Electronics Assembly Knowledge, Vision & Wisdom
Can We Skip Cleaning After Rework?
Can We Skip Cleaning After Rework?
What short-term and long-term concerns should we have with product reliability if we skip cleaning after rework?
Board Talk
Board Talk is presented by ITM Consulting

Phil Zarrow
Phil Zarrow, ITM Consulting
With over 35 years experience in PCB assembly, Phil is one of the leading experts in SMT process failure analysis. He has vast experience in SMT equipment, materials and processes.

Jim Hall
Jim Hall, ITM Consulting
A Lean Six-Sigma Master Blackbelt, Jim has a wealth of knowledge in soldering, thermal technology, equipment and process basics. He is a pioneer in the science of reflow.

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Welcome to Board Talk. This is Jim Hall and Phil Zarrow, the Assembly Brothers, who by day work at ITM Consulting but at night are here on Board Talk to answer your electronic assembly questions, problems, dilemmas and maybe give you some solutions.

The question today is pretty fundamental. It's from D.B. and it goes: what short-term and long-term concerns should we have with product reliability if we skip cleaning after rework? And D.B. further says, our rework process will leave organic flux residues on our circuit boards. What do you mean by "organic"?

Well first of all are we talking organic in the term of organically activate or organic acid flux? Or are we talking about organic in organic rosin fluxes? Or are we talking about free range fluxes? But we won't get into that today.

The more common way to talk about flux is, is it a no-clean flux or is it an OA water soluble flux? Is it designed for the residues to be left on the board, or is it designed to be washed off? If it is in fact an organic acid flux it needs to be removed from the board.

If you leave it, the materials are acids, they are active full-time even at room temperature, they will perhaps in the long-term and perhaps even in short-term, cause corrosion, promote electro-migration and dendritic growth and shorting, and damage. They're not designed to be left on the boards.

No-clean, on the other hand, which might include low concentrations of organic rosin are designed to be left on the board. But in rework, and this is something we deal with our customers a lot, a no clean flux is active when you put it on the board, and the only way that that residue becomes safe to leave on the board is if you properly heat it through a reflow, a wave, or in this case a rework cycle. And that means all of the flux, all of the flux volume.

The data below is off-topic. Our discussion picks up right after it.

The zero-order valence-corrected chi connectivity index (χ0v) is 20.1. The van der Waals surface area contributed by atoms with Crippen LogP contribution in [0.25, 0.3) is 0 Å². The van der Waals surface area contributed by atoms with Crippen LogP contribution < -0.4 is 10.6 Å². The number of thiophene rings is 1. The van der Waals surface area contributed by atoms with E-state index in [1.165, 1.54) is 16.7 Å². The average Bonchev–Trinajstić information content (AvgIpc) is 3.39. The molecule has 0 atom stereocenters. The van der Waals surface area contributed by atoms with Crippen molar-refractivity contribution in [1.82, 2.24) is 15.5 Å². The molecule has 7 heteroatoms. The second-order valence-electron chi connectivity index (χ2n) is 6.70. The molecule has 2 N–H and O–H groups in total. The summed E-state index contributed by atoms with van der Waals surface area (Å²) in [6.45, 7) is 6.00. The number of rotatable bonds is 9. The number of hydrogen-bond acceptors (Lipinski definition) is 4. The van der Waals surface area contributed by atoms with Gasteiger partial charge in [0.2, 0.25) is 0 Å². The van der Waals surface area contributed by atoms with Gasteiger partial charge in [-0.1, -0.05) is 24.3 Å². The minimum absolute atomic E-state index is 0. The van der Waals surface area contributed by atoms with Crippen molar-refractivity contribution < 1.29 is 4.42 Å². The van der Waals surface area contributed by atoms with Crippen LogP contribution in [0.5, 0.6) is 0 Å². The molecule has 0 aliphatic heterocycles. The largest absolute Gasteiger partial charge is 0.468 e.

So when you are reworking you have to be really careful with no clean flux to make sure that you heat all of it so that you deactivate the active chemicals and that's such that the residue is safe to leave on the board. If you don't you can get into some of the same problems that you do with an OA flux is you have active chemicals around that that corrode things, attack things, cause electro-migration and so forth.

The real issue in no-clean flux, if you're talking about organic rosin no-clean fluxes, is don't put too much of them on the area, because if you use a lot of flux during rework, it's almost guaranteed you're never going to be able to heat all of that flux sufficiently to deactivate all of it. So therefore you deactivate part of it, but you still have some of that flux hanging around that's got active chemicals that can damage the reliability of your board.

That leads us to cleaning no-cleans. And that's a whole other topic that we will leave for another day.

So you've just squandered another five minutes listening to us, but obviously had great wisdom imparted on you.

So remember: no matter what you're soldering and what kind of flux you're using --

Don't solder like my brother.

And don't solder like my brother.

And keeps the kids away from the flux pot whether it's organic or not.

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